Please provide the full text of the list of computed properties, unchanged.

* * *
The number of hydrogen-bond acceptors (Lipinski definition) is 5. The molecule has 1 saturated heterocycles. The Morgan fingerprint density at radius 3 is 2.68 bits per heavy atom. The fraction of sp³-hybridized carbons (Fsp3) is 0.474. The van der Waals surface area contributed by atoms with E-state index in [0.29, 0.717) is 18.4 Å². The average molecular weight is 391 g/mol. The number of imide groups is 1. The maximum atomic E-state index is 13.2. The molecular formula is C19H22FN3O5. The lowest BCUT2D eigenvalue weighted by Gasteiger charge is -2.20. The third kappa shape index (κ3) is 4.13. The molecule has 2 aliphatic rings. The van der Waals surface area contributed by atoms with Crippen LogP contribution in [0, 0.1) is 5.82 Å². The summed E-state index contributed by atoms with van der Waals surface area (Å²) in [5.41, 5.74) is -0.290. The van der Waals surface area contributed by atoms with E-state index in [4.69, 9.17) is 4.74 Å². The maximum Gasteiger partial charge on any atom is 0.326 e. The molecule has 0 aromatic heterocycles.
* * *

The number of hydrogen-bond acceptors (Lipinski definition) is 5. The molecule has 1 saturated heterocycles. The Morgan fingerprint density at radius 3 is 2.68 bits per heavy atom. The fraction of sp³-hybridized carbons (Fsp3) is 0.474. The van der Waals surface area contributed by atoms with E-state index in [0.29, 0.717) is 18.4 Å². The average molecular weight is 391 g/mol. The number of imide groups is 1. The maximum atomic E-state index is 13.2. The molecular formula is C19H22FN3O5. The lowest BCUT2D eigenvalue weighted by Gasteiger charge is -2.20. The third kappa shape index (κ3) is 4.13. The molecule has 2 aliphatic rings. The van der Waals surface area contributed by atoms with Crippen LogP contribution in [0, 0.1) is 5.82 Å². The summed E-state index contributed by atoms with van der Waals surface area (Å²) in [5.41, 5.74) is -0.290. The van der Waals surface area contributed by atoms with E-state index in [4.69, 9.17) is 4.74 Å². The maximum Gasteiger partial charge on any atom is 0.326 e. The molecule has 0 aromatic heterocycles.